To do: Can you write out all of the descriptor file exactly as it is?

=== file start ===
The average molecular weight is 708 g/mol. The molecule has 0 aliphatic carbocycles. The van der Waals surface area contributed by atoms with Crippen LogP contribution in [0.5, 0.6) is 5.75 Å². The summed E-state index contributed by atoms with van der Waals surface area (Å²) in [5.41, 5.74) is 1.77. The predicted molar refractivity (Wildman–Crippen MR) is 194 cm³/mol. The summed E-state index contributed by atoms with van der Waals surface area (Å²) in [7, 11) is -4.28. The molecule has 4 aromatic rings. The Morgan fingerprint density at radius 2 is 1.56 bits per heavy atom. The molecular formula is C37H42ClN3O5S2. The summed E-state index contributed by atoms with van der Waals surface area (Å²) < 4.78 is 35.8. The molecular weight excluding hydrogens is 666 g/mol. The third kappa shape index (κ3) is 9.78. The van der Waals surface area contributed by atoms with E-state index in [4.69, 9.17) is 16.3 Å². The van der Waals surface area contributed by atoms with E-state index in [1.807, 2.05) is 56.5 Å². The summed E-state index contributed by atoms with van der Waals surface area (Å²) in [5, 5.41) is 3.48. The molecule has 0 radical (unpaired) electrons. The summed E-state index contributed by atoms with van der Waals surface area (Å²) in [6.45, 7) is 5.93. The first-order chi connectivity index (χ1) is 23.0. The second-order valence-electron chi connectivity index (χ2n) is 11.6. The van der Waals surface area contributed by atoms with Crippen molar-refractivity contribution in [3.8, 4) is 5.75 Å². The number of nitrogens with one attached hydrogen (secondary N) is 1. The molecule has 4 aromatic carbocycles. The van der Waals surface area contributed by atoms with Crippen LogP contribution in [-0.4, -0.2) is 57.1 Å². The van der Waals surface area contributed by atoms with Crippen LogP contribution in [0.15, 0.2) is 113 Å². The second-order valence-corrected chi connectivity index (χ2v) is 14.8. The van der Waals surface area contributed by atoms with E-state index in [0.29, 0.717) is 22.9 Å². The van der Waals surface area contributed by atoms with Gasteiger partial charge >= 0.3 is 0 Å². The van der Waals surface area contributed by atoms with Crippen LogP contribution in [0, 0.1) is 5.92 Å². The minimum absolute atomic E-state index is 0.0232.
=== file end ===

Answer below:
The average molecular weight is 708 g/mol. The molecule has 0 aliphatic carbocycles. The van der Waals surface area contributed by atoms with Crippen LogP contribution in [0.5, 0.6) is 5.75 Å². The summed E-state index contributed by atoms with van der Waals surface area (Å²) in [5.41, 5.74) is 1.77. The predicted molar refractivity (Wildman–Crippen MR) is 194 cm³/mol. The summed E-state index contributed by atoms with van der Waals surface area (Å²) in [7, 11) is -4.28. The molecule has 4 aromatic rings. The Morgan fingerprint density at radius 2 is 1.56 bits per heavy atom. The molecular formula is C37H42ClN3O5S2. The summed E-state index contributed by atoms with van der Waals surface area (Å²) < 4.78 is 35.8. The molecular weight excluding hydrogens is 666 g/mol. The third kappa shape index (κ3) is 9.78. The van der Waals surface area contributed by atoms with E-state index in [4.69, 9.17) is 16.3 Å². The van der Waals surface area contributed by atoms with E-state index in [1.807, 2.05) is 56.5 Å². The summed E-state index contributed by atoms with van der Waals surface area (Å²) in [5, 5.41) is 3.48. The molecule has 0 radical (unpaired) electrons. The summed E-state index contributed by atoms with van der Waals surface area (Å²) in [6.45, 7) is 5.93. The first-order chi connectivity index (χ1) is 23.0. The second-order valence-electron chi connectivity index (χ2n) is 11.6. The van der Waals surface area contributed by atoms with Crippen molar-refractivity contribution in [3.8, 4) is 5.75 Å². The number of nitrogens with one attached hydrogen (secondary N) is 1. The molecule has 4 aromatic carbocycles. The van der Waals surface area contributed by atoms with Crippen LogP contribution in [-0.4, -0.2) is 57.1 Å². The van der Waals surface area contributed by atoms with Crippen LogP contribution in [0.15, 0.2) is 113 Å². The second-order valence-corrected chi connectivity index (χ2v) is 14.8. The van der Waals surface area contributed by atoms with E-state index in [0.29, 0.717) is 22.9 Å². The van der Waals surface area contributed by atoms with Gasteiger partial charge >= 0.3 is 0 Å². The van der Waals surface area contributed by atoms with Crippen LogP contribution in [0, 0.1) is 5.92 Å². The minimum absolute atomic E-state index is 0.0232.